Posted in: Gas Prices,
by Patrick DeHaan on Sep 9, 2012 02:00 PM
Issac is long gone, but the impact left behind- the lost production due to outages- is still being felt. Gasoline prices have remained stubbornly high as gasoline stockpiles fell to their lowest since 2008, according to Bloomberg.
Restarts have been slow, gasoline production has remained weak, supporting higher prices. In addition, plant closures in the United Kingdom in the weeks ahead may limit how much gasoline is received along the East Coast, so supply may remain tight for several weeks. To offset that news, however, Monroe Energy, a subsidiary of Delta Airlines, will be starting it's purchased Trainer, PA refinery again, helping boost production along the East Coast.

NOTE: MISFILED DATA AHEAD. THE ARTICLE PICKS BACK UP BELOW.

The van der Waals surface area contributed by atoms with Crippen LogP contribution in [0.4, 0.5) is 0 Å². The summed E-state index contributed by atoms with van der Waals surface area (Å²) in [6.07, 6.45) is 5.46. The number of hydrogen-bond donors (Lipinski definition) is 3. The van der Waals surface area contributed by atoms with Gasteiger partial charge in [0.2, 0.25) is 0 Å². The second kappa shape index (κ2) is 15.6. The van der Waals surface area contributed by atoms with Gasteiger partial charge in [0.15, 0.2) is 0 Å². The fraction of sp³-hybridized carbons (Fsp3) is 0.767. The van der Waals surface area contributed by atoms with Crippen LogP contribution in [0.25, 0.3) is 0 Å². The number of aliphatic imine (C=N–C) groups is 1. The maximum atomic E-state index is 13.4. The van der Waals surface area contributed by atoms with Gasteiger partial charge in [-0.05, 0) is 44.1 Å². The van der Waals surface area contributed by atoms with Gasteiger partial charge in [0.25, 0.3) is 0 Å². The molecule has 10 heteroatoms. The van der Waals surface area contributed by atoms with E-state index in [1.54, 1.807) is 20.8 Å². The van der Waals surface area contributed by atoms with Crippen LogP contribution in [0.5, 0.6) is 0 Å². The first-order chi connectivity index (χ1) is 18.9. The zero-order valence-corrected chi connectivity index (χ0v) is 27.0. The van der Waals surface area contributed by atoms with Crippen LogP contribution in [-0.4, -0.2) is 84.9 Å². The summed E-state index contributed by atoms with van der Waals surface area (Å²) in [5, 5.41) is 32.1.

As of about 72 hours ago, three refineries were still shut because of the hurricane, and six were still operating at reduced rates. In data reported by the EIA, Gulf Coast refineries saw production drop to a paltry 82.2% of capacity, compared to 91.4% a week earlier.
Stockpiles in PADD1, the East Coast, stand 6.6% below their year ago level, leading to tight gasoline supply.
As a result of lost time due to the storm, gasoline prices may continue to remain at elevated levels for several weeks as refineries begin maintenance and supply is slow to rise. Real relief may not hit pumps until mid-to-late September. Gasoline prices are expected to bottom out between Thanksgiving and Christmas.